And then, quick as can be, he was almost 22, almost graduated, with a job waiting for him that he loved and...well. Had you told me this would happen when he started college, I might have had my doubts. Not that he wasn’t capable, or smart, or even motivated. He just didn’t seem to me to be fully formed yet – a little out of focus, if you will. I watched my little boy – all 6’2″ of him – walk into his dorm the day we dropped him off at school and I knew – I just knew – that it wasn’t going to be easy for him. I was right. The work was difficult, the social life was challenging, the hot, desert weather was oppressive. Just living on his own, in a dorm room with a roommate he despised – that was enough to worry any mother, right?

My husband and I tried to be two steps ahead of every possible dilemma that might come our son’s way, anxious to help smooth the bumpy road he traversed as a college freshman, if only by phone or text. We were still piloting that pesky helicopter that had been hovering over our home all of his life.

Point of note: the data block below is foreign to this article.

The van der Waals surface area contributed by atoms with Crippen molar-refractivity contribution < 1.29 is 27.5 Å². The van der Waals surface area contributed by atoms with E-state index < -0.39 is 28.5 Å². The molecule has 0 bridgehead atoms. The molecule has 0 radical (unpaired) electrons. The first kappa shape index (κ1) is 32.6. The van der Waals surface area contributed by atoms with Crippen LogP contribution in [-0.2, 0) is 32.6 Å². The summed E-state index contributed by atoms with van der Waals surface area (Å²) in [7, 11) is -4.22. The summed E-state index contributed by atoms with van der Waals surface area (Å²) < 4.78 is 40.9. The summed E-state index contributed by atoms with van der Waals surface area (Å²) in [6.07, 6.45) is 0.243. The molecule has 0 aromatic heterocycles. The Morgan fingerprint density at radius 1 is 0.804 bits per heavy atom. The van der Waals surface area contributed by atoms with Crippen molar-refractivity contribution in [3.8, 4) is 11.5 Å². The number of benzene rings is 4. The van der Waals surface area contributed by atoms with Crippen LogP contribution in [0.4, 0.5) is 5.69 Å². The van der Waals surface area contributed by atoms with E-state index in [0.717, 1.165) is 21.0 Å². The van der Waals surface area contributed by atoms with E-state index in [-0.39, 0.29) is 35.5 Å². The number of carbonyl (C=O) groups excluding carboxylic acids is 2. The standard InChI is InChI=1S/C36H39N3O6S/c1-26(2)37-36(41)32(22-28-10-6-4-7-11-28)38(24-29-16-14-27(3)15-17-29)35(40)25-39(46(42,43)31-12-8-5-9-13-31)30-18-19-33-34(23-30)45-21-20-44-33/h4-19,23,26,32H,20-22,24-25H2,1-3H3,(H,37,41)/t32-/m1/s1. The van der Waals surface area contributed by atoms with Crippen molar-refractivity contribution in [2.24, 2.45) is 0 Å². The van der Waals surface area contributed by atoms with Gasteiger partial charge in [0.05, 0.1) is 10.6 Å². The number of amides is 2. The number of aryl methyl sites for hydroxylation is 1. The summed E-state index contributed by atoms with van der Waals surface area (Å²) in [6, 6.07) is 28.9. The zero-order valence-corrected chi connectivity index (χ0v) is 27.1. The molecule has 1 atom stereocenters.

Then, after he came home junior year to go to community college for a semester – and, making the best choice he’s ever made, decided to go back to the university he had left -my husband and I finally did something smart.

We left him alone.

Not that we weren’t there for him when he called. Not that we stopped worrying or thinking or wondering. Not that we ever stopped loving him fiercely. We just let him figure it out on his own. We finally decided to trust that he would make things work. And when we did that, he started to come into focus. It was as if a pair of binoculars were in front of my eyes and I had finally found the right setting. Or maybe he had.